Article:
Not being able to find an Airbnb in or close enough to Havannah, Cuba, for four people was the last minute deciding factor in how we ended up in Mexico City. Looking back, it's obvious that initial dilemma worked itself out. The image above is what Mexico City felt like (for the most part) in one photo, but the entire place was visually polarizing. Colourful, rich in culture and even below overcast skies everything still felt bright. On one hand, the city's aging busy streets felt like foreign film that would be Oscar worthy for best cinematography, then we'd drive for a few blocks and be within one of the world's most progressive design capitals. Ignore all the myths and bullshit Yelp reviews about the "dangers" of Mexico City—its heaven on Earth, let no one tell you different.
Above: The Museo Soumaya, designed by the Mexican architect Fernando Romero with over 60,000 works from 30 centuries. The top floor of the museum has one of the largest collections of sculptures I've seen, including Rodin's. As a bonus, the Museo Jumex is literally across the street, with a huge Jeff Koons piece in front, you can't miss it.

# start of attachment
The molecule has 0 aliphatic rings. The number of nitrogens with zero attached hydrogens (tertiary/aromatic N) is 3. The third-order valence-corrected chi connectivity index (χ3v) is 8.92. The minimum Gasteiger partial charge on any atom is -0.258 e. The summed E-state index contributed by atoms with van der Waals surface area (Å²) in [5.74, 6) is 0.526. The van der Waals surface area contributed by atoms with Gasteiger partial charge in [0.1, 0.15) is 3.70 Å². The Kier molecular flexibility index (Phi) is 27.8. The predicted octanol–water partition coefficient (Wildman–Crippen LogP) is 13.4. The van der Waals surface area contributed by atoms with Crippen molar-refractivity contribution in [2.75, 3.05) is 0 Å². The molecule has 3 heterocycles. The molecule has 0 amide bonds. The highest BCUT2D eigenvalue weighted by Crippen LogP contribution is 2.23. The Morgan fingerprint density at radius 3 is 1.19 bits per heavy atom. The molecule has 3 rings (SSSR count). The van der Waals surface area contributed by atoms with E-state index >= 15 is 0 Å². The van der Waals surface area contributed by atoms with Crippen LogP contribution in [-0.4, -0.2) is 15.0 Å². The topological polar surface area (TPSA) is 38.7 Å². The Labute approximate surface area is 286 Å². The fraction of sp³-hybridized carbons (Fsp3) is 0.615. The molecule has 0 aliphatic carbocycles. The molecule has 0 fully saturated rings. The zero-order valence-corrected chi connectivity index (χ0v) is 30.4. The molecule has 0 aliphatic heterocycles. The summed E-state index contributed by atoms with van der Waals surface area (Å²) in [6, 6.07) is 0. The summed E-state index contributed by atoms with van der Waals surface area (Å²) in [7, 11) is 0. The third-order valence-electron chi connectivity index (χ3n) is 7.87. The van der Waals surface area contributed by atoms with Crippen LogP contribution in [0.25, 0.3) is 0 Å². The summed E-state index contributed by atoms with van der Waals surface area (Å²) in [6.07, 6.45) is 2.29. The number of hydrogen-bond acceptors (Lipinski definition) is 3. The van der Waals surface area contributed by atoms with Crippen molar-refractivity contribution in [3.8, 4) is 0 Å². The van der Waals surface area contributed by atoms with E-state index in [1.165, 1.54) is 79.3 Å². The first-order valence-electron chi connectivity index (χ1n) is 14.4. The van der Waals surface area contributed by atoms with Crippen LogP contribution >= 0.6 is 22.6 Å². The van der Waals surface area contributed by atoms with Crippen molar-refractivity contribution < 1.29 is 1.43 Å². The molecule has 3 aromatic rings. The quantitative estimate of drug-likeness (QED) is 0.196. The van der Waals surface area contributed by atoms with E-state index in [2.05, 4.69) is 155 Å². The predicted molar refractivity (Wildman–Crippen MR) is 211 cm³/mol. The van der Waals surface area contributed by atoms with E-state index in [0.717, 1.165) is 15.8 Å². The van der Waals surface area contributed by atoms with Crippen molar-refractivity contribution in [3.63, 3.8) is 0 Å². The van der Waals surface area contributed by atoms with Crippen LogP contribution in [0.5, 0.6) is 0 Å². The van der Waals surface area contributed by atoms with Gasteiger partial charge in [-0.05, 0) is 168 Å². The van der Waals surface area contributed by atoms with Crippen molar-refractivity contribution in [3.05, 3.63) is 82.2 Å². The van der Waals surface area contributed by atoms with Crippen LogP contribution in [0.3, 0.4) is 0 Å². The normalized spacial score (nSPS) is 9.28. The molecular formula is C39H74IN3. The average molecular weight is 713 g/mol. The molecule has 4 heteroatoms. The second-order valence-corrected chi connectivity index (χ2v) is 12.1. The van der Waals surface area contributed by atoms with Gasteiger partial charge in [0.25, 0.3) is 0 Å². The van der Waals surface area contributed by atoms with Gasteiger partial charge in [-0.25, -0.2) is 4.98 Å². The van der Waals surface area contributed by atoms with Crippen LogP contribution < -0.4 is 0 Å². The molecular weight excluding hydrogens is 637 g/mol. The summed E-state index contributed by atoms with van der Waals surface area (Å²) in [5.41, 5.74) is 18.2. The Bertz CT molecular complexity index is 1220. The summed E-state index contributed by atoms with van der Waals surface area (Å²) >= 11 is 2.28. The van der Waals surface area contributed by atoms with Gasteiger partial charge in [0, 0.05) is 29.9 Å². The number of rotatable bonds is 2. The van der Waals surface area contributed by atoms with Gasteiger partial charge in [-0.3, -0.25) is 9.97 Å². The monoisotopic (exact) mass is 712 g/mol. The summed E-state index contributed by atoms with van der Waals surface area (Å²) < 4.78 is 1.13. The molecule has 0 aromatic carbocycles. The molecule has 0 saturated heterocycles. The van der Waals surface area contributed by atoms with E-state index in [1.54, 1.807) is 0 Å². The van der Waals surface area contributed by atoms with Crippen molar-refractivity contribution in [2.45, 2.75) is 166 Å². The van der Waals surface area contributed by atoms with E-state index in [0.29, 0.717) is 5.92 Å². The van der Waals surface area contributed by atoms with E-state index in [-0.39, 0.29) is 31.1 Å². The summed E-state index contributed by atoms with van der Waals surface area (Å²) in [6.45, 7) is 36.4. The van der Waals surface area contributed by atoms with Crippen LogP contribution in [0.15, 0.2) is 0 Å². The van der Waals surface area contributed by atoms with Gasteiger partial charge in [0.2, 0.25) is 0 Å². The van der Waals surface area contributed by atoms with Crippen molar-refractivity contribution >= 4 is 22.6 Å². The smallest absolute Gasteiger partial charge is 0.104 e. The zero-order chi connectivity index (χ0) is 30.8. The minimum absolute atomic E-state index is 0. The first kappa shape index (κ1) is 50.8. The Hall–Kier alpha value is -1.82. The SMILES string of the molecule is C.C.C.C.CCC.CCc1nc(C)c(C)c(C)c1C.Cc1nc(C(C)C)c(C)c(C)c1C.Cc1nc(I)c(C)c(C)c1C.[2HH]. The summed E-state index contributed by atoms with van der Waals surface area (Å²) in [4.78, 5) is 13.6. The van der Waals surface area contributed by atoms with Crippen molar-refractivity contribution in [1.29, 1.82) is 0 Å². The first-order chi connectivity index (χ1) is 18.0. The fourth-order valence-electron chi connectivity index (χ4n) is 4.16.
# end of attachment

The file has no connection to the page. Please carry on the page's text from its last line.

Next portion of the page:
I'm going back someday soon. I didn't make it to the Teotihuacán Pyramids, Archivo Diseño, or La Casa Luis Barragán. Mexico City is one of those movies with so much detail that you can't really grasp all the nuances until you've watched it a second or third time.